The birth of the Son of God was the third sacrifice, which came as a gift from the Almighty, wherein he [sacrificed] His Son to come to earth and be not only a leader, but our literal Savior. Jesus Christ would spend his life learning the skills of a carpenter, and caring for those around Him. He would spend the last three years of His life ministering and preparing the way… to be a sacrifice for all. In the end, even the Almighty, God the Father, had to turn away, that He might not witness the agony of the Savior. He gave His Son completely as His perfect Lamb.
But I get ahead of myself.
The shepherds on the hillside were the fourth sacrifice. They were visited by the angel of the Lord, and they were told to spread the word of the birth of the Savior. These shepherds witnessed the heavens open, and they said amongst themselves, ”Let us now go even unto Bethlehem, and see this thing which is come to pass, which the Lord hath made known unto us.” They went immediately, and found the little family. The shepherds sacrificed their time and livelihood. They left their flocks– to witness their own introduction into the flock of the Lamb of God. What beautiful mirroring this is.
The fifth sacrifice came from the wise men from the East. These “magi” as we may know them as, had studied the heavens, and the books of the earth to prepare for the coming of the Messiah. When they saw the star appear in the East, they set out to seek the Christ child who should come. There quest would take time. It would lead them to a wicked king who sought to destroy the child. It would also bring them visions by angels to travel home another route, and it would bring their sacrificial gifts to the Christ child.
Gold, a gift for royalty, or for presenting to a King. Frankincense was also a significant gift. It was used in temple worship. It was mixed with the oil that was used to anoint the high priests of Israel. It was part of the meal offerings that were offerings of thanksgiving and praise to God. In presenting this gift the wise men pointed to Christ as our great High Priest, the one whose whole life was acceptable and well pleasing to His Father.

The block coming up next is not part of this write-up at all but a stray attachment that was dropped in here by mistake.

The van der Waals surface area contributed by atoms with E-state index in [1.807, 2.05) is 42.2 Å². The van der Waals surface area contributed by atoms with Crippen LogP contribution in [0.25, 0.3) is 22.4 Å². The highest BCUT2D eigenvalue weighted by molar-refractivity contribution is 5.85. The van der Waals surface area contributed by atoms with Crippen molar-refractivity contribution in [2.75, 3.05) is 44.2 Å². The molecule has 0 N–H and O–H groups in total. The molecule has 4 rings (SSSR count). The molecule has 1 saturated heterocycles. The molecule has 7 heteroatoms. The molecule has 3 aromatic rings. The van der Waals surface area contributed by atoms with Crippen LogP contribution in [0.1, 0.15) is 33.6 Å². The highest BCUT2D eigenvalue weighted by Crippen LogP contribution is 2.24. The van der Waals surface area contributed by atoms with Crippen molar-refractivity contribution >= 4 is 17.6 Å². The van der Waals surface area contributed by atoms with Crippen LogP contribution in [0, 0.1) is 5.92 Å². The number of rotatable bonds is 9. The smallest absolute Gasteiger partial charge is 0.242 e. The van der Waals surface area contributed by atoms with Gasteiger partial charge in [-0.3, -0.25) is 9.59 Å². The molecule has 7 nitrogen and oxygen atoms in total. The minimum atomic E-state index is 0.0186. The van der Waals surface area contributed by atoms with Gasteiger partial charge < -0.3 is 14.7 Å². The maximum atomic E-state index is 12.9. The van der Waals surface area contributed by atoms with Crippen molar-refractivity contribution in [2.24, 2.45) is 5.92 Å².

Myrrh was meant for royalty in the case of death, and used for embalming . Presenting the young child with Myrrh was symbolic that the wise men were giving up their sins, to be cleansed. It was a gift of faith. We do not know precisely what the wise men may have known or guessed about Christ’s ministry, but we do know that the Old Testament again and again foretold His suffering.
The sixth sacrifice brings us to modern time, yet spans the eternities. Look to the symbols we surround ourselves with at Christmas time. A fir tree, representing unending life. A star, or angel atop– in remembrance of the heralding in of our Lord’s birth. Lights upon the branches, reminds us that Christ should be the light of our life, and that we should look to Him to light our way. Candy canes are shaped like a shepherds crook, and swirled with red and white, representing purity, and the atoning blood of the Savior. The gifts placed under the tree become symbols- not merely toys and accessories to our busy lives. They represent another gift. Precious. Life giving. One which cannot be bested or improved upon. The sixth sacrifice is the one of the lamb, and we surround ourselves with it each year at the end of December. The sixth sacrifice gave all. The lamb. The Son of God. Jesus Christ was meant to come as a sacrifice, [noun] and BE sacrificed. His love for all mankind is what we feel at this season. In his life, and in his teachings Christ showed us how to sacrifice of our pride, our will, our time, our all, and to do it with a heart full of mercy and love. Just as a firstling lamb, taken before the high priest to be sacrificed, his was a life unblemished.
The perfect sixth sacrifice.
The story does not end here my friends. There is another beautiful seventh sacrifice. It is the one we lay before the feet of the Lord. Our sacrifice to try to be better people. To love as He would love. To treat all men with kindness and respect. To better the lives of the less fortunate. That we may turn around and bless others, thus continuing the story of the Lamb.
In the end, the “Sixth Sacrifice was the Lamb” is one of perfection. We desire the carols, the tinsel, the family gatherings, the presents under the tree. What we NEED is to find our place in the story of God. My friends, happy holidays, Merry Christmas, and let’s make this New Year one where we love ourselves and others as the Savior would.
Author: Katie Stevens
Katie is the busy mother of four children, and both a teacher and a writer. She loves working behind the scenes at a Good Cause, and her passions include philanthropy and mentoring. She is a singer by birth and a choral director by choice. In her spare time she sleeps, but her spare time IS between 11 pm and 5 am!